According to the 2011 Verizon Payment Card Industry Compliance Report, requirement 11 - "Regularly test security systems and processes" - is the one least met, so I thought I would dedicate a few newsletters to this subject, starting with the definition and source of vulnerabilities.
The term "vulnerabilities" is often used in the PCI DSS standard to mean the following (per the definition given by the Council):
Flaws or weaknesses which, if exploited, may result in an intentional or unintentional compromise of a system.
Let’s illustrate this by taking our body and soul as the system.
- As a first example, imagine that I’m standing in front of you holding in my hand a test tube containing an explosive
product. I warn you to move carefully because this product is movement sensitive. Ahh I can see the fear in your eyes... Suddenly I shake my hand…nothing happens. I explain to you that for this product to be so reactive one needs to add a drop of a reagent. Now let’s imagine that while I’m taking to you someone does so behind my back. What would have happened when I shook the test tube? …Yes, indeed…Sorry, it wasn’t my fault!
- As a second example, let’s analyze the following scenario: A car fatally hits you while you are quietly crossing the street. Here you are the system. What could have caused this awful scenario? Bad luck maybe? There are multiple factors that could have lead to this scenario. You simply crossed without paying attention; you had your iPod on; the car driver didn’t see you, you had a bad day and you were deep in thought; you are blind, deaf or both. The environment is also playing a role: Crossing a city boulevard during the peak hours is quite different to crossing a country street on a Sunday morning. The factors above are the weaknesses or vulnerabilities that increase the probability of occurrence of this scenario.
Vulnerabilities in information systems
The world isn’t perfect and certainly not as pertains to information technology. There are a variety of vulnerabilities across information systems - including computers, network systems, operating systems, and software applications – that may originated from vendors, system administration activities, or user activities:
- Vendor-originated: this includes software bugs, vulnerable services, insecure default configurations, and web application vulnerabilities.
- System administration-originated: this includes incorrect or unauthorised system configuration changes, lack of password protection policies.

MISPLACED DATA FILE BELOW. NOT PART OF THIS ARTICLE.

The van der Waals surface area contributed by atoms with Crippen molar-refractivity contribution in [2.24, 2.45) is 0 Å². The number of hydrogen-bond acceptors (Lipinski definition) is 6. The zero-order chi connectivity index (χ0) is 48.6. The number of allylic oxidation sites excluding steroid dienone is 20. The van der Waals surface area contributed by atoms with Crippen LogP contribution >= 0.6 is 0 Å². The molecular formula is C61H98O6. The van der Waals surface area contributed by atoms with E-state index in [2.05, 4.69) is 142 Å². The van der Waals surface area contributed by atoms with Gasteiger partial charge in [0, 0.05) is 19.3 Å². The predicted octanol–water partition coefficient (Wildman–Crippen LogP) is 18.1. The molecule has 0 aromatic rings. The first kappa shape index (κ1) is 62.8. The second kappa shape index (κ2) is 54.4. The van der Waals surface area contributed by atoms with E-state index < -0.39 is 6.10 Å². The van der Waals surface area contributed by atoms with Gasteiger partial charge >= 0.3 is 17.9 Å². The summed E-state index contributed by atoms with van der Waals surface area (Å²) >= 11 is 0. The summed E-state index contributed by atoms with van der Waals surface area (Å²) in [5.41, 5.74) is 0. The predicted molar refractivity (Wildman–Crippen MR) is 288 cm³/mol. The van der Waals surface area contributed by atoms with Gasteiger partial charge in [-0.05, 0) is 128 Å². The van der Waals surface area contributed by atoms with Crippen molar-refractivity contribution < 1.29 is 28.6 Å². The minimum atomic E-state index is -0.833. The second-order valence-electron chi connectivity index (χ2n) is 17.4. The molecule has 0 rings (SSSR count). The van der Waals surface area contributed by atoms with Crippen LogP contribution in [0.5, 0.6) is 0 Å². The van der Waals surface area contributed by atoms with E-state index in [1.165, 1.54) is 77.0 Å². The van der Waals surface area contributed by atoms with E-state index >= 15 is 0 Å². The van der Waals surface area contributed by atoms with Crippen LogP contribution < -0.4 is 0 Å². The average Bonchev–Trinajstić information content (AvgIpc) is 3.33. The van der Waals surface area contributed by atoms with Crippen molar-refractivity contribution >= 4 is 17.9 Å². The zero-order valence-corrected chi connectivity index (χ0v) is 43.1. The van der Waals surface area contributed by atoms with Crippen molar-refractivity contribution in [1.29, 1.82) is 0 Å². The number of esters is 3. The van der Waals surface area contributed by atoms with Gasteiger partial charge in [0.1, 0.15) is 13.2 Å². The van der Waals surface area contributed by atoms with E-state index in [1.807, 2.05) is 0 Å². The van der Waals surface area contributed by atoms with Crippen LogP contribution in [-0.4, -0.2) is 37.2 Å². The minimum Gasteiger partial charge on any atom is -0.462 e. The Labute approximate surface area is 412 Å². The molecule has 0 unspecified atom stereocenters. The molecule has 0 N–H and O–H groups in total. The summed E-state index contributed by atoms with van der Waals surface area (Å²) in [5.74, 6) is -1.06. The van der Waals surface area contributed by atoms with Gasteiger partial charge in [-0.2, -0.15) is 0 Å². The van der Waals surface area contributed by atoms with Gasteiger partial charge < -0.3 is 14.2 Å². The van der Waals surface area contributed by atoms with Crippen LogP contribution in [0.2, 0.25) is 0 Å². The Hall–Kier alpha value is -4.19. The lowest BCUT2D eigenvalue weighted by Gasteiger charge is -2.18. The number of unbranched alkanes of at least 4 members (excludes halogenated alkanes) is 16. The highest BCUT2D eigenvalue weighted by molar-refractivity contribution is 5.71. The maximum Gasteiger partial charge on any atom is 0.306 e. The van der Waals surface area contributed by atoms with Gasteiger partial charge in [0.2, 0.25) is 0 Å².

- User-originated: this includes sharing directories, opening infected documents, selecting easy guessing password, downloading and installing third party software.
Why aren't bugs fixed before software release?
Bugs are a consequence of the nature of human factors in the programming task. They arise from oversights or mutual misunderstandings made by a software team during specification, design, coding, data entry and documentation.
As computer programs grow more complex, bugs become more common and difficult to fix. Often programmers spend more time and effort finding and fixing bugs than writing new code support. On some projects, more resources can be spent on testing than in developing the program.
There are various reasons for not fixing bugs:
- The developers often don't have time or it is not economical to fix all non-severe bugs.
- The bug could be fixed in a new version.
- The changes to the code required to fix the bug could be large, expensive, or delay finishing the project.
- Even seemingly simple fixes bring the chance of introducing new unknown bugs into the system.
- It's "not a bug". A misunderstanding has arisen between expected and provided behavior.
Given the above, it is often considered impossible to write completely bug-free software of any real complexity. As a consequence software is released with known or unknown bugs.
Is it a problem? Well let’s see in our next newsletter.
- Did you find this article useful?
- What is your feeling about the amount of buggy software on the field?